Fish acclimation of your new inhabitant to your saltwater aquarium is one of the most important factors you need to learn and consider before starting a new saltwater aquarium.
Proper cclimation will ensure smooth transition of transfer from the bag to your aquarium.
Try to imagine that you live your entire life in a warm climate.
Then you were moved and dropped off somewhere cold, let’s say Alaska or North Pole.
Getting used to your new surrounding will be hard and your body would become stressed and you might even get sick.
It is the same idea with your saltwater fish and invertebrates.
They become stressed when they are taken from the ocean or from your local fish store to your saltwater aquarium at home.
All fish, coral and invertebrates are very sensitive to water temperature, salinity and pH.
Before going to the steps look at these factors you are acclimating for.
This will help your animal adjust to its new environment and water chemistry.
The bags may have been shipped across country or even the distance from the fish store to your home, the arrival temperature will most likely be different from the temperature in your home saltwater aquarium.
Proper acclimation procedure will take care of slowly changing the animal body temperature back to a normal temperature without stress.
This is the specific gravity in your water. When there is low salinity level, this means that your fish is receiving higher level of oxygen when they breathe.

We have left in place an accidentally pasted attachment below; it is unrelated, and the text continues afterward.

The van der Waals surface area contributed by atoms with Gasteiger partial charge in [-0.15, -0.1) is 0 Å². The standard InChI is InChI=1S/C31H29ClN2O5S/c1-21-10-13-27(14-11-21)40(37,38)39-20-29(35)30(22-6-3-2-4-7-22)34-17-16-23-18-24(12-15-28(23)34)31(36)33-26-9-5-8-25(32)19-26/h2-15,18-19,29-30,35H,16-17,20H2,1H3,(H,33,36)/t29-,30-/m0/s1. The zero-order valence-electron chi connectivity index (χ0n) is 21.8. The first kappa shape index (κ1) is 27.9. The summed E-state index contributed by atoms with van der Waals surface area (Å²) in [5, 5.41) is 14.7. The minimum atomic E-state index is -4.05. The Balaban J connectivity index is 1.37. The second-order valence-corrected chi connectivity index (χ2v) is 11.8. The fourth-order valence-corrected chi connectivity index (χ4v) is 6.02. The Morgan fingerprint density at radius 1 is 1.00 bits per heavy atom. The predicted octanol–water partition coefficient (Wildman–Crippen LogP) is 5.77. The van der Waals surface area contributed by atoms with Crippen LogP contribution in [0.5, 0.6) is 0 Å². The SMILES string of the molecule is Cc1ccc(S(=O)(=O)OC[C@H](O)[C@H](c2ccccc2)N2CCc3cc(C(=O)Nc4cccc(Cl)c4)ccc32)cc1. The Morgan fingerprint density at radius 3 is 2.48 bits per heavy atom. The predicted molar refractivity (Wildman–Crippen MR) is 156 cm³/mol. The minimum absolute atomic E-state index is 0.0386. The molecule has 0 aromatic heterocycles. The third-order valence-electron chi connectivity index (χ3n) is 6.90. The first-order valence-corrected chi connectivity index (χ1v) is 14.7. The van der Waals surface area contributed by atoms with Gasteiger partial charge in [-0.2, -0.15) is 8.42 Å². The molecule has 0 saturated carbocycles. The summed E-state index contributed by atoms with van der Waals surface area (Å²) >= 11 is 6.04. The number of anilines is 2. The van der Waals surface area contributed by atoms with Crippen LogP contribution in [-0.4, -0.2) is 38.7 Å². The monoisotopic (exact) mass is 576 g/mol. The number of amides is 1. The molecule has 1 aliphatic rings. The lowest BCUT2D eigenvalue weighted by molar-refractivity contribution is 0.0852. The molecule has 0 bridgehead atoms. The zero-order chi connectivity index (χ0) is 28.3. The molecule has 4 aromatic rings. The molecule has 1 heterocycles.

If your salinity level then is higher than normal, your fish are prone to common ailments such as ich. Maintain a salinity level of 1.019 1.022 for fish only aquariums and 1.025 1.028 if you have corals and/or clams.
Reef system requires higher salinity for optimum growth and color of the corals.
Keep your pH level to 8.2 8.4. Water change and using pH buffer will help maintain this level.
When your fish releases ammonia, this will cause the pH in the saltwater in the bag to drop. Slow acclimation brings back to a normal pH level.
After you’ve checked that all of the above are in order, you can now move on to our helpful guide on fish acclimation.
We have 2 guides for you. See below.
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